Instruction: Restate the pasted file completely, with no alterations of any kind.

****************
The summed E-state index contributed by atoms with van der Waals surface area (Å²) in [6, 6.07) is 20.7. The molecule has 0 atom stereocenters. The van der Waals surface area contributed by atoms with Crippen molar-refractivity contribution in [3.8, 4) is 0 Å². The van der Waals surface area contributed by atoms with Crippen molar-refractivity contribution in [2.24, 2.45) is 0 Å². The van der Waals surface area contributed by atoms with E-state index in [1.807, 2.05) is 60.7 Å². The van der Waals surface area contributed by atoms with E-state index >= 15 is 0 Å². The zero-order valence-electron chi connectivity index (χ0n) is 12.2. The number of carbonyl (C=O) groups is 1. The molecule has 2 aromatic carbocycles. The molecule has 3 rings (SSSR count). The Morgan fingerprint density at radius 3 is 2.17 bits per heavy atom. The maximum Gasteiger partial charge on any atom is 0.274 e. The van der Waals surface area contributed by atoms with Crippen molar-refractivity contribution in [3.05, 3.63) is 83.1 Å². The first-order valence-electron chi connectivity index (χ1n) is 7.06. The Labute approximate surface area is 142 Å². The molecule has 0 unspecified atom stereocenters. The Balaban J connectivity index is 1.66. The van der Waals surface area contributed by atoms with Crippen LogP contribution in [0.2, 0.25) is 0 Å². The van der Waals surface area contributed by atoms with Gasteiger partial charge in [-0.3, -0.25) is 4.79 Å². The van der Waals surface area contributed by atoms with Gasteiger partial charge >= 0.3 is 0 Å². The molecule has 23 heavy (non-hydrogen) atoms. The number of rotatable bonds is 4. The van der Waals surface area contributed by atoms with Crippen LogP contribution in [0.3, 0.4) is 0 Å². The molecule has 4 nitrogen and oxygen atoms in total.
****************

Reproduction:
The summed E-state index contributed by atoms with van der Waals surface area (Å²) in [6, 6.07) is 20.7. The molecule has 0 atom stereocenters. The van der Waals surface area contributed by atoms with Crippen molar-refractivity contribution in [3.8, 4) is 0 Å². The van der Waals surface area contributed by atoms with Crippen molar-refractivity contribution in [2.24, 2.45) is 0 Å². The van der Waals surface area contributed by atoms with E-state index in [1.807, 2.05) is 60.7 Å². The van der Waals surface area contributed by atoms with E-state index >= 15 is 0 Å². The zero-order valence-electron chi connectivity index (χ0n) is 12.2. The number of carbonyl (C=O) groups is 1. The molecule has 2 aromatic carbocycles. The molecule has 3 rings (SSSR count). The Morgan fingerprint density at radius 3 is 2.17 bits per heavy atom. The maximum Gasteiger partial charge on any atom is 0.274 e. The van der Waals surface area contributed by atoms with Crippen molar-refractivity contribution in [3.05, 3.63) is 83.1 Å². The first-order valence-electron chi connectivity index (χ1n) is 7.06. The Labute approximate surface area is 142 Å². The molecule has 0 unspecified atom stereocenters. The Balaban J connectivity index is 1.66. The van der Waals surface area contributed by atoms with Crippen LogP contribution in [0.2, 0.25) is 0 Å². The van der Waals surface area contributed by atoms with Gasteiger partial charge in [-0.3, -0.25) is 4.79 Å². The van der Waals surface area contributed by atoms with Gasteiger partial charge >= 0.3 is 0 Å². The molecule has 23 heavy (non-hydrogen) atoms. The number of rotatable bonds is 4. The van der Waals surface area contributed by atoms with Crippen LogP contribution in [0.3, 0.4) is 0 Å². The molecule has 4 nitrogen and oxygen atoms in total.